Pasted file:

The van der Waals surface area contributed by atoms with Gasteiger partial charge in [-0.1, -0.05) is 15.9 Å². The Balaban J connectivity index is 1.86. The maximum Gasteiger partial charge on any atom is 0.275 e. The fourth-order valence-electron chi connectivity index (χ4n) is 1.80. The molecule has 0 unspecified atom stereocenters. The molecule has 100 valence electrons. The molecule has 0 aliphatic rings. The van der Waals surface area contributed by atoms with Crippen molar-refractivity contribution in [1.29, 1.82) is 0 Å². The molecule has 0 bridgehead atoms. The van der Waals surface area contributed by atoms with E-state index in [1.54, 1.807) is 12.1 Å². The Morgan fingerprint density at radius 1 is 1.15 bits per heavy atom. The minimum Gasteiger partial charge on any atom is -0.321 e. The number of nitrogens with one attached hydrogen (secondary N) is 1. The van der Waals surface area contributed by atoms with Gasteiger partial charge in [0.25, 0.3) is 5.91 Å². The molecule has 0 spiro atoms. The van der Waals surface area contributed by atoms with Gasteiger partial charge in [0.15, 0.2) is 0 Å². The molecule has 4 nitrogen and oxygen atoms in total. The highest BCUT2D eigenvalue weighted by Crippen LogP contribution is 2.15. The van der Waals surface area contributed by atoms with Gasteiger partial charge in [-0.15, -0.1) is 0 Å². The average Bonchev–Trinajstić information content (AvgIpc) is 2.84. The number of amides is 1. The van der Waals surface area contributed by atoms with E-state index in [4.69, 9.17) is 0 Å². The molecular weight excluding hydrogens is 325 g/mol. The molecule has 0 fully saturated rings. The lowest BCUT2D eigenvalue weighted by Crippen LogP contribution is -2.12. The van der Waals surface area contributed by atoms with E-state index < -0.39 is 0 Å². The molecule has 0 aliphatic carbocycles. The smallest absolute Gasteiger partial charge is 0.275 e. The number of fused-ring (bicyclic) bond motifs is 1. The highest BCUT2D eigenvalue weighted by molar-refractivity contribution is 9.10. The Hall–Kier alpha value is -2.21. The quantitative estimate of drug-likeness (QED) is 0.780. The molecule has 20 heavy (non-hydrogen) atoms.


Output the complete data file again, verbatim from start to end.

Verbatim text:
The van der Waals surface area contributed by atoms with Gasteiger partial charge in [-0.1, -0.05) is 15.9 Å². The Balaban J connectivity index is 1.86. The maximum Gasteiger partial charge on any atom is 0.275 e. The fourth-order valence-electron chi connectivity index (χ4n) is 1.80. The molecule has 0 unspecified atom stereocenters. The molecule has 100 valence electrons. The molecule has 0 aliphatic rings. The van der Waals surface area contributed by atoms with Crippen molar-refractivity contribution in [1.29, 1.82) is 0 Å². The molecule has 0 bridgehead atoms. The van der Waals surface area contributed by atoms with E-state index in [1.54, 1.807) is 12.1 Å². The Morgan fingerprint density at radius 1 is 1.15 bits per heavy atom. The minimum Gasteiger partial charge on any atom is -0.321 e. The number of nitrogens with one attached hydrogen (secondary N) is 1. The van der Waals surface area contributed by atoms with Gasteiger partial charge in [0.25, 0.3) is 5.91 Å². The molecule has 0 spiro atoms. The van der Waals surface area contributed by atoms with Gasteiger partial charge in [0.15, 0.2) is 0 Å². The molecule has 4 nitrogen and oxygen atoms in total. The highest BCUT2D eigenvalue weighted by Crippen LogP contribution is 2.15. The van der Waals surface area contributed by atoms with Gasteiger partial charge in [-0.15, -0.1) is 0 Å². The average Bonchev–Trinajstić information content (AvgIpc) is 2.84. The number of amides is 1. The van der Waals surface area contributed by atoms with E-state index in [4.69, 9.17) is 0 Å². The molecular weight excluding hydrogens is 325 g/mol. The molecule has 0 fully saturated rings. The lowest BCUT2D eigenvalue weighted by Crippen LogP contribution is -2.12. The van der Waals surface area contributed by atoms with E-state index < -0.39 is 0 Å². The molecule has 0 aliphatic carbocycles. The smallest absolute Gasteiger partial charge is 0.275 e. The number of fused-ring (bicyclic) bond motifs is 1. The highest BCUT2D eigenvalue weighted by molar-refractivity contribution is 9.10. The Hall–Kier alpha value is -2.21. The quantitative estimate of drug-likeness (QED) is 0.780. The molecule has 20 heavy (non-hydrogen) atoms.